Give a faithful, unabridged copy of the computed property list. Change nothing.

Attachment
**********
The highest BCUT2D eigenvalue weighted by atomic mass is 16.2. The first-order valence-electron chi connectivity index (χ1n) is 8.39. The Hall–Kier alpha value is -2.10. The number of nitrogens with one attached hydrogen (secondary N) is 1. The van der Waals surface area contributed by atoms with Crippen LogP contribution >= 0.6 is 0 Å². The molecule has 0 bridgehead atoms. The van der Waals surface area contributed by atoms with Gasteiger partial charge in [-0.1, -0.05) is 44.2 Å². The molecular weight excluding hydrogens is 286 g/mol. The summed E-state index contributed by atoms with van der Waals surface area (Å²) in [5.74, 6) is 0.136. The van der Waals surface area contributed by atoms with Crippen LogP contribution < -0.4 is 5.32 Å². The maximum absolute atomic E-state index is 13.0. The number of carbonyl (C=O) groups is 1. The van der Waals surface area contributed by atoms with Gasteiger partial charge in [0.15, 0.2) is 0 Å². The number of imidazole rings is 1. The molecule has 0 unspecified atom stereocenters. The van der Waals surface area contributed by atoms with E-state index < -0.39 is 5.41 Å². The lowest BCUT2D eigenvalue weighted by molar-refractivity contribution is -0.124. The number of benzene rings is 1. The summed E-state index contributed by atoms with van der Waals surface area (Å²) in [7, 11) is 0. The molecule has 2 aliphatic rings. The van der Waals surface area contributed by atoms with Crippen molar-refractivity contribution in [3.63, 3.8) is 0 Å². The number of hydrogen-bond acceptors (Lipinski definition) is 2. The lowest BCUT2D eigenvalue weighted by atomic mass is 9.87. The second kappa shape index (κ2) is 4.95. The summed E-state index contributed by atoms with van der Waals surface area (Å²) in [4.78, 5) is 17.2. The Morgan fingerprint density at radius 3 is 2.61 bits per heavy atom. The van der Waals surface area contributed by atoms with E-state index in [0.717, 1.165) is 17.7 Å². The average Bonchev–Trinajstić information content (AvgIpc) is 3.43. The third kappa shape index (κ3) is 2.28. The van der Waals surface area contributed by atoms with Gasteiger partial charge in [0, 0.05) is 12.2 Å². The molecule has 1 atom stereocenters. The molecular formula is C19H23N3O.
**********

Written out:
The highest BCUT2D eigenvalue weighted by atomic mass is 16.2. The first-order valence-electron chi connectivity index (χ1n) is 8.39. The Hall–Kier alpha value is -2.10. The number of nitrogens with one attached hydrogen (secondary N) is 1. The van der Waals surface area contributed by atoms with Crippen LogP contribution >= 0.6 is 0 Å². The molecule has 0 bridgehead atoms. The van der Waals surface area contributed by atoms with Gasteiger partial charge in [-0.1, -0.05) is 44.2 Å². The molecular weight excluding hydrogens is 286 g/mol. The summed E-state index contributed by atoms with van der Waals surface area (Å²) in [5.74, 6) is 0.136. The van der Waals surface area contributed by atoms with Crippen LogP contribution < -0.4 is 5.32 Å². The maximum absolute atomic E-state index is 13.0. The number of carbonyl (C=O) groups is 1. The van der Waals surface area contributed by atoms with Gasteiger partial charge in [0.15, 0.2) is 0 Å². The number of imidazole rings is 1. The molecule has 0 unspecified atom stereocenters. The van der Waals surface area contributed by atoms with E-state index < -0.39 is 5.41 Å². The lowest BCUT2D eigenvalue weighted by molar-refractivity contribution is -0.124. The number of benzene rings is 1. The summed E-state index contributed by atoms with van der Waals surface area (Å²) in [7, 11) is 0. The molecule has 2 aliphatic rings. The van der Waals surface area contributed by atoms with Crippen molar-refractivity contribution in [3.63, 3.8) is 0 Å². The number of hydrogen-bond acceptors (Lipinski definition) is 2. The lowest BCUT2D eigenvalue weighted by atomic mass is 9.87. The second kappa shape index (κ2) is 4.95. The summed E-state index contributed by atoms with van der Waals surface area (Å²) in [4.78, 5) is 17.2. The Morgan fingerprint density at radius 3 is 2.61 bits per heavy atom. The van der Waals surface area contributed by atoms with E-state index in [0.717, 1.165) is 17.7 Å². The average Bonchev–Trinajstić information content (AvgIpc) is 3.43. The third kappa shape index (κ3) is 2.28. The van der Waals surface area contributed by atoms with Gasteiger partial charge in [0, 0.05) is 12.2 Å². The molecule has 1 atom stereocenters. The molecular formula is C19H23N3O.